In a city of two million people, two women who shared the name of Mary Morris were murdered within just a few days of each other. Coincidence or is something more sinister at play?
On Oct. 12, 2000, bank loan officer Mary Lou Morris left her suburban Houston home and went to work. She never arrived at the office. Her husband tried to contact her all day. By 5 p.m., he had reported the 48-year-old as missing.
An ATV rider found Morris’ body later that evening in her car along a remote stretch of road three miles from her house. Her body was burned so badly that forensic scientists needed tooth fragments to identify her. No one robbed the devoted wife and mother, and there was no motive nor an explanation for her murder.
Everyone who knew the bank loan officer said she was friendly and outgoing. She had no enemies.
Three days later another Mary Morris suffered a violent end. Like the previous killing, 39-year-old Mary McGinnis Morris died in her car in a remote area a few miles from her home. She even looked like the other Mary Morris. Unlike the other murder, this one had two suspects.
On the afternoon of Oct. 16, 2000, clinic nurse Mary McGinnis Morris became panicked by someone she saw at a drugstore on the way home from work. She made a frantic 911 call, during which the victim was beaten to death and then shot. Authorities found her body in her vehicle along a remote stretch of road.
In the weeks leading up to the murder of Mary McGinnis Morris, she and her husband were having marital difficulties. In addition to that, a new coworker at the clinic, a male nurse, began to creep her out. At one point, she found her stuff re-arranged and a note that said “Death to her” on her desk. Morris assumed her coworker marked her for death because he was recently fired.
Shaken, the nurse asked her husband for a gun for protection. Mike Morris showed her how to shoot the gun in case anything happened. His training did her little good. The murderer made her death appear as if it was a suicide, but authorities knew better. Investigators observed telltale signs of struggle as if Mary McGinnis Morris tried to fend off her assailant.
Police interviewed both the male coworker and Mike Morris in the death of the second Mary Morris. The male coworker was a suspect because he seemed to blame the woman for his firing and tried to discredit her. Mike Morris was also a suspect because of how he acted after detectives contacted him.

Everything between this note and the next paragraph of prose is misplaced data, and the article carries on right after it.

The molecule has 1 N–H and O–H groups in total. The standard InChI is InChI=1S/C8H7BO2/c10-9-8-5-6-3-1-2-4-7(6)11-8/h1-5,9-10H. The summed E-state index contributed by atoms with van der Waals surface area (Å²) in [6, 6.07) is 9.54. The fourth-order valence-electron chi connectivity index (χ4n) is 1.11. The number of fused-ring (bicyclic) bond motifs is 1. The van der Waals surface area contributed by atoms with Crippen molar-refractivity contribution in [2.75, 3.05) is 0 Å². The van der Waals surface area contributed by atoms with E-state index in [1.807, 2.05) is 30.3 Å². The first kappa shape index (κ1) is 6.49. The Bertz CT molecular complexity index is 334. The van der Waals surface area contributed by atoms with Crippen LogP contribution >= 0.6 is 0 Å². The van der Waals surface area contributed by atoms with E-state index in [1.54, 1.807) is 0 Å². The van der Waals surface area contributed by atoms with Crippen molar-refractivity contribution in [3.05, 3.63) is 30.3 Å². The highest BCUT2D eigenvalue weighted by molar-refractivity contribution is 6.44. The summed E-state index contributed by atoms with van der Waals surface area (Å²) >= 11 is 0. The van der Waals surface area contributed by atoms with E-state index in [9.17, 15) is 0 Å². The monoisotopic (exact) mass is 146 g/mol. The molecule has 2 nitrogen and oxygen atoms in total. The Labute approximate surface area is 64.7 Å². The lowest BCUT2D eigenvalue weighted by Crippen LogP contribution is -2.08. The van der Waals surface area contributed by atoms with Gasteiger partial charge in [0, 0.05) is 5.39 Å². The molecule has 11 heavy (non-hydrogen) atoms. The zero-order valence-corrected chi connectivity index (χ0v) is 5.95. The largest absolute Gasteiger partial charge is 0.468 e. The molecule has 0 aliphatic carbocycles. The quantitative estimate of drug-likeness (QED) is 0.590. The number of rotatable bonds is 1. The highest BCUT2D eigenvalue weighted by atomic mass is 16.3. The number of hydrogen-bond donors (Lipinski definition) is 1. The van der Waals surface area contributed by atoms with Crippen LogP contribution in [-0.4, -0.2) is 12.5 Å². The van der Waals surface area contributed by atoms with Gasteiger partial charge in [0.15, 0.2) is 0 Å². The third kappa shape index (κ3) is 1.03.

Mike Morris told police he was at the movies with his daughter during his wife’s murder. He refused to take a polygraph test to back up his story and he wouldn’t let police interview his daughter. Shortly after his wife’s murder, he hired an attorney. The nurse had a life insurance policy worth $700,000 at the time of her death.
There were also two suspicious phone calls that lend credence to a hit gone wrong with the first murder. Mike Morris made a four-minute call shortly before his wife’s murder. He claimed he was calling her cell phone to try to get a hold of her, but she never answered.
Authorities believe he was calling the hitman he hired to kill her, and the man was supposed to answer the woman’s cellphone. Mike Morris claimed the phone company made a mistake with the length of the call.
Another phone call happened in between both murders. Someone allegedly called the Houston Chronicle to say the murder of the first Mary Morris was a mistake. No one knows who made that phone call.
The first Mary Morris had her wedding ring removed from her finger. That’s one way a hitman proves to his employer that he finished the job. Detectives also noted that both murderers attempted to cover up the crime scenes.
The first crime scene was a burned-out car, while someone made the second to look like a suicide. Both murders happened in remote locations so there would be no witnesses.
Despite the circumstantial evidence against two people with regards to the second murder, no one has been charged in either crime nearly 20 years later. Police could find no direct evidence linking the two murders. Legally, local authorities call the murders of two people with the same name within three days of each other a coincidence.
Jay Morris, the husband of Mary Lou Morris, says the odds of two people named Mary Morris killed in the same city (population: two million in 2000) within a few days of each other are astronomical. Unfortunately, a lack of evidence, no confession, and lack of a murder weapon doomed both cases in a court of law.